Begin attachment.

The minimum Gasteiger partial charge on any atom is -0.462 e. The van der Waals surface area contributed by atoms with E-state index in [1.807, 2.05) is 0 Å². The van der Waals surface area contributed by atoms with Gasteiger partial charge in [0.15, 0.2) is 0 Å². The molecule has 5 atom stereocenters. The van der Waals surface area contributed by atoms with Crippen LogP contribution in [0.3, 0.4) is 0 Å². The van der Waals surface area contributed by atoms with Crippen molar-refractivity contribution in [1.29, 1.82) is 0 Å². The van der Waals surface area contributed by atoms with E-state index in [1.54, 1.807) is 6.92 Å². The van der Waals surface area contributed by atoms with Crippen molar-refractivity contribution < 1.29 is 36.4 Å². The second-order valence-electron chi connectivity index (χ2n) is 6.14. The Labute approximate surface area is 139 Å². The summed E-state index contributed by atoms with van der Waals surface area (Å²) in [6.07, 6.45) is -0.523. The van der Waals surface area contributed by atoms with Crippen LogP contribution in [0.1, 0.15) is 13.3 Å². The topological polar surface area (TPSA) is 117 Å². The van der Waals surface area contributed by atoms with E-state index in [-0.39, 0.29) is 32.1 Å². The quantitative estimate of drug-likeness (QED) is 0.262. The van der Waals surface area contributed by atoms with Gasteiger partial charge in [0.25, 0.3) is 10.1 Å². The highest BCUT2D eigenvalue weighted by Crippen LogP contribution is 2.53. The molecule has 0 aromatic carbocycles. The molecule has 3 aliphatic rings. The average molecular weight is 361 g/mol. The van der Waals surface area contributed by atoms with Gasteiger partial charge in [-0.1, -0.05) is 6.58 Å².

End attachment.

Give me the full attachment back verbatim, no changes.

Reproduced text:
The minimum Gasteiger partial charge on any atom is -0.462 e. The van der Waals surface area contributed by atoms with E-state index in [1.807, 2.05) is 0 Å². The van der Waals surface area contributed by atoms with Gasteiger partial charge in [0.15, 0.2) is 0 Å². The molecule has 5 atom stereocenters. The van der Waals surface area contributed by atoms with Crippen LogP contribution in [0.3, 0.4) is 0 Å². The van der Waals surface area contributed by atoms with Crippen molar-refractivity contribution in [1.29, 1.82) is 0 Å². The van der Waals surface area contributed by atoms with E-state index in [1.54, 1.807) is 6.92 Å². The van der Waals surface area contributed by atoms with Crippen molar-refractivity contribution < 1.29 is 36.4 Å². The second-order valence-electron chi connectivity index (χ2n) is 6.14. The Labute approximate surface area is 139 Å². The summed E-state index contributed by atoms with van der Waals surface area (Å²) in [6.07, 6.45) is -0.523. The van der Waals surface area contributed by atoms with Crippen LogP contribution in [0.1, 0.15) is 13.3 Å². The topological polar surface area (TPSA) is 117 Å². The van der Waals surface area contributed by atoms with E-state index in [-0.39, 0.29) is 32.1 Å². The quantitative estimate of drug-likeness (QED) is 0.262. The van der Waals surface area contributed by atoms with Gasteiger partial charge in [0.25, 0.3) is 10.1 Å². The highest BCUT2D eigenvalue weighted by Crippen LogP contribution is 2.53. The molecule has 0 aromatic carbocycles. The molecule has 3 aliphatic rings. The average molecular weight is 361 g/mol. The van der Waals surface area contributed by atoms with Gasteiger partial charge in [-0.1, -0.05) is 6.58 Å².